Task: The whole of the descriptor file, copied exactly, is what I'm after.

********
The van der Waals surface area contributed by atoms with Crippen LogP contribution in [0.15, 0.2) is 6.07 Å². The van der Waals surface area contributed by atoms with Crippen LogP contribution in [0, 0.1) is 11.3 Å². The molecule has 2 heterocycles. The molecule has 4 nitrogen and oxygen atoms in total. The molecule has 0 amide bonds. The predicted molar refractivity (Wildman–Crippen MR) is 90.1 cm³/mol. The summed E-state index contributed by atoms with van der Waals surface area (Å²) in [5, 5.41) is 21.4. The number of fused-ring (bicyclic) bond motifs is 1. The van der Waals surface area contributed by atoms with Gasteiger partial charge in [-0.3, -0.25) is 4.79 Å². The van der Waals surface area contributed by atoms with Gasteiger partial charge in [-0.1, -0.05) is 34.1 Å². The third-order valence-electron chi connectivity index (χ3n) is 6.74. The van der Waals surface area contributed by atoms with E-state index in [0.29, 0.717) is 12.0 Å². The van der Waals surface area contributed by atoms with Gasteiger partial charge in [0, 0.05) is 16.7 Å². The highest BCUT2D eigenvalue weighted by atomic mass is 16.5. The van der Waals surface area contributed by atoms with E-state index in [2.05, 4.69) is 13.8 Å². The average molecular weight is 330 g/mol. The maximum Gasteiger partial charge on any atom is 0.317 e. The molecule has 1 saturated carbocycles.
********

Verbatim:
The van der Waals surface area contributed by atoms with Crippen LogP contribution in [0.15, 0.2) is 6.07 Å². The van der Waals surface area contributed by atoms with Crippen LogP contribution in [0, 0.1) is 11.3 Å². The molecule has 2 heterocycles. The molecule has 4 nitrogen and oxygen atoms in total. The molecule has 0 amide bonds. The predicted molar refractivity (Wildman–Crippen MR) is 90.1 cm³/mol. The summed E-state index contributed by atoms with van der Waals surface area (Å²) in [5, 5.41) is 21.4. The number of fused-ring (bicyclic) bond motifs is 1. The van der Waals surface area contributed by atoms with Gasteiger partial charge in [-0.3, -0.25) is 4.79 Å². The van der Waals surface area contributed by atoms with Gasteiger partial charge in [-0.1, -0.05) is 34.1 Å². The third-order valence-electron chi connectivity index (χ3n) is 6.74. The van der Waals surface area contributed by atoms with E-state index in [0.29, 0.717) is 12.0 Å². The van der Waals surface area contributed by atoms with Gasteiger partial charge in [0, 0.05) is 16.7 Å². The highest BCUT2D eigenvalue weighted by atomic mass is 16.5. The van der Waals surface area contributed by atoms with E-state index in [2.05, 4.69) is 13.8 Å². The average molecular weight is 330 g/mol. The maximum Gasteiger partial charge on any atom is 0.317 e. The molecule has 1 saturated carbocycles.